In the ongoing debate about the impact that studies of public ignorance should have on the study of culture, Mark Fenster and Bret Chandler assume that wider political participation must be our goal, because, to them, political ignorance is a culturally imposed, and therefore removable, obstacle?as if, without the baleful influence of culture, political participants would be well informed. Culture is indeed a primary influence on people's political opinions, so political scientists should indeed study the role it plays in (...) the formation of political beliefs. But such studies should begin with ignorance as people's default position, and should refrain from assuming that the source of ignorance is cultural domination or manipulation. (shrink)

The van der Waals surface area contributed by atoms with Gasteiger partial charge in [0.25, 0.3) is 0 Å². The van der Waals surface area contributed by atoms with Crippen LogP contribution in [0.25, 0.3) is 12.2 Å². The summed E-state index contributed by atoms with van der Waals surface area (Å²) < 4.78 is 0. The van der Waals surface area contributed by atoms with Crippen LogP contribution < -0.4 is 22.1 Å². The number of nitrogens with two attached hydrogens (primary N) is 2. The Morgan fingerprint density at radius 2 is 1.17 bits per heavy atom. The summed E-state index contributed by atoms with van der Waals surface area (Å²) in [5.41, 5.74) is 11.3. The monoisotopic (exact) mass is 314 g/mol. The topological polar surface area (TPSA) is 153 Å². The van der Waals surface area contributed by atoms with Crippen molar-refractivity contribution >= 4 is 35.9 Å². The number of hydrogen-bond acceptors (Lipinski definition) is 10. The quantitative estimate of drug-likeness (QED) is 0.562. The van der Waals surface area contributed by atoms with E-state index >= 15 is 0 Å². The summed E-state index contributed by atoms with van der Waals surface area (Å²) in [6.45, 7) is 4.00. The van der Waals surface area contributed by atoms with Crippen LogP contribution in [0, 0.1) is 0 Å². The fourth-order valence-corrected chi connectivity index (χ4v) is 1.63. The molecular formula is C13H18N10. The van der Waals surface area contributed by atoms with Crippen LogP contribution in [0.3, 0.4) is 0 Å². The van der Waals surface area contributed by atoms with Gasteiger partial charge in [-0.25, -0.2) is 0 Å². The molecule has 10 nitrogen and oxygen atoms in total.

It seems clear that second order fuzziness (indeterminacy) is possible. There can be borderline cases of borderline cases. But how about third order cases? Is there no end of degrees of borderlinehood? I offer a somewhat strange little 'language game' that seems to suggest that the ascension ends with second order cases. (The 'game' is intended to be somewhat like a simplified version of color perception.).
In Analysis, Vol. 45, June 1984, George Rea published a paper attacking my claim that there could be ‘indeterminate minds'. This paper is a reply to his attack. I claim, again, that such ‘minds’ are possible – entities such that it is indeterminate whether or not these entities are people with minds. -/- .
Nussbaum seems to have had a spell during which she made villains heroes (and sometimes visa versa). Thus she has argued, in effect, that Steerforth is the hero of David Copperfield, and Heathcliff the most admirable character in Wuthering Heights. Here I discuss her more or less explicit claim that Alcibiades is the hero, (and Socrates the villain) in Plato’s Symposium. -/- .